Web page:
Tuesday, May 28, 2013

Buh-Bye Point & Shoot

I finally did it. After a 5 year delay, I put away my old, trusty point & shoot camera (aka The Crutch), and decided to learn how to use my DSLR. Cold turkey. In manual; Pshht... none of that automatic stuff.  :)

It was a hard thing to do-- especially since I've grown rather attached to the point & shoot that I've been using for the past 7 years. But it was necessary. And by god... It was TIME!  So, with the help of the University of Google and this user-friendly book, I was able to figure out a few basic things. I won't attempt to explain things in detail because, trust me... you don't want that. But I did want to share some of the things I was able to do with my limited knowledge.

If there are any remotely professional photographers out there reading this, you probably want to look away at this point. :)  However, if there are any newbies like me that want to switch it out of automatic into the wild world of manual... Read on! If I can do it, anyone can. I won't say that my photos are magically perfect, but they are so much better than before.

ISO-- aka high ISO = more grain/noise. If you want a straight-up photo and are not going for artistic, try to keep ISO low (100-200). I don't have a great example, but there's one here. BTW, Click it Up a Notch is a great resource for photography novices like myself.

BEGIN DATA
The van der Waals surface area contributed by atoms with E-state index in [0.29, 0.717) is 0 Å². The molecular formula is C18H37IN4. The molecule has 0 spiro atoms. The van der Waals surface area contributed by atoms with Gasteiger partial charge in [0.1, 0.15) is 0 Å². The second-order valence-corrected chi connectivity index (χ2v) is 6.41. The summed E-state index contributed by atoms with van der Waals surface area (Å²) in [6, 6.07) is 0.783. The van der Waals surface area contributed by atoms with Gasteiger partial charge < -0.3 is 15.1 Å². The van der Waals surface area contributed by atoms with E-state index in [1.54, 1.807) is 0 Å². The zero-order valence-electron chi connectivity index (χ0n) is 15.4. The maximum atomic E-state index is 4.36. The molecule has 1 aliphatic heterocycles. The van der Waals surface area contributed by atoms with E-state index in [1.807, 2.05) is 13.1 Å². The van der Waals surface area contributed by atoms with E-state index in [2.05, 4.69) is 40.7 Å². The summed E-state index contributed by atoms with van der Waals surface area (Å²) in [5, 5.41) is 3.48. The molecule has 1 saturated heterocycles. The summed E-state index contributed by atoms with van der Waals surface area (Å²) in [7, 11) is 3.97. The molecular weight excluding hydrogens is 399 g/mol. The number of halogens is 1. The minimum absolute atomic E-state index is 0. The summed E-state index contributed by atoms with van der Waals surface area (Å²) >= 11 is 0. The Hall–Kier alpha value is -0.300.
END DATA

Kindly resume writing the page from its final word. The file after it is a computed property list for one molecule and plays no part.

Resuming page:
Aperture-- aka, make the subject sharp and the background blurry by using a lens with a large aperture (low f stop). To get a photo where everything is in focus, use a smaller aperture (high f stop). Here's a good layman's description of aperture.

not bad considering the lighting was not very good and i  had the ISO pretty high (800).
aperture: f/1.8

again... bad lighting. actually really bad lighting. i increased the f stop so that the entire bunny is in focus. I tried a lower f stop and the only thing in focus was his face. Could be sharper but.. meh, trial and error folks! 
aperture: f/5

Shutter Speed-- aka, capture fast moving creatures kids by increasing shutter speed. use slower shutter speed to capture movement... good example here.

these were all taken at 1/1000 shutter speed

I know it doesn't seem like much, and I'm not striving to be a professional photographer... But seriously? I'm just amazed and happy that I got the camera to work! 

Camera equipment is expensive and still foreign to me, so I'm thankful that my dad loaned me his zoom lens. It's so much better than the kit lens that came with the camera... or at least it seems that way to this newbie. I also bought a 50 mm f/1.8 lens (a mother's day present to myself), which I  used to photograph the "aperture" shots above. Since I usually shoot my blog project photos indoors, I figure it'll really come in handy. Evidently I need a tripod and probably another lens or two to be fully functional, but I feel so much better that I'm using this camera that was gifted to me so many years ago! It's ridiculous that this awesome tool was gathering dust in our closet.

Obviously I still have a lot to learn, but it's a START! I hope to shoot my next project with the "new" camera. Which, uh,  means, I need to start on my next project... whatever that may be. Wish me luck!